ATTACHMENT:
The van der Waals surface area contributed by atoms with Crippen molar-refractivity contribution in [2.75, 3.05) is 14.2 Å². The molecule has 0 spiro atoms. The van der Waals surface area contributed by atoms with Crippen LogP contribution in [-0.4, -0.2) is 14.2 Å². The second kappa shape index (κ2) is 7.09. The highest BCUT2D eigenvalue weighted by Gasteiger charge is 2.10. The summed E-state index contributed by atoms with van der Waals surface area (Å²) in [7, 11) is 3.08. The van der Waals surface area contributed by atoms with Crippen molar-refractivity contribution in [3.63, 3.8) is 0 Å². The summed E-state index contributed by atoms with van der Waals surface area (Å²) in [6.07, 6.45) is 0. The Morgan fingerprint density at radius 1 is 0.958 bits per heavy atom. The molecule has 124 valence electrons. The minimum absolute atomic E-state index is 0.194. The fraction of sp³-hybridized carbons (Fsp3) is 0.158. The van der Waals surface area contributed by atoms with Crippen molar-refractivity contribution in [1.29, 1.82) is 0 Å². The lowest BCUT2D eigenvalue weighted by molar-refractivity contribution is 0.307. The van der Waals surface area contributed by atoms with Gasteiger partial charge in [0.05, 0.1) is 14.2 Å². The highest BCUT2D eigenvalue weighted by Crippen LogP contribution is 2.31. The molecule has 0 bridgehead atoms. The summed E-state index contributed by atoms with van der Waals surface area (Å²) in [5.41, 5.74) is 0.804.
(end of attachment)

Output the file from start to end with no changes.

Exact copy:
The van der Waals surface area contributed by atoms with Crippen molar-refractivity contribution in [2.75, 3.05) is 14.2 Å². The molecule has 0 spiro atoms. The van der Waals surface area contributed by atoms with Crippen LogP contribution in [-0.4, -0.2) is 14.2 Å². The second kappa shape index (κ2) is 7.09. The highest BCUT2D eigenvalue weighted by Gasteiger charge is 2.10. The summed E-state index contributed by atoms with van der Waals surface area (Å²) in [7, 11) is 3.08. The van der Waals surface area contributed by atoms with Crippen molar-refractivity contribution in [3.63, 3.8) is 0 Å². The summed E-state index contributed by atoms with van der Waals surface area (Å²) in [6.07, 6.45) is 0. The Morgan fingerprint density at radius 1 is 0.958 bits per heavy atom. The molecule has 124 valence electrons. The minimum absolute atomic E-state index is 0.194. The fraction of sp³-hybridized carbons (Fsp3) is 0.158. The van der Waals surface area contributed by atoms with Crippen molar-refractivity contribution in [1.29, 1.82) is 0 Å². The lowest BCUT2D eigenvalue weighted by molar-refractivity contribution is 0.307. The van der Waals surface area contributed by atoms with Gasteiger partial charge in [0.05, 0.1) is 14.2 Å². The highest BCUT2D eigenvalue weighted by Crippen LogP contribution is 2.31. The molecule has 0 bridgehead atoms. The summed E-state index contributed by atoms with van der Waals surface area (Å²) in [5.41, 5.74) is 0.804.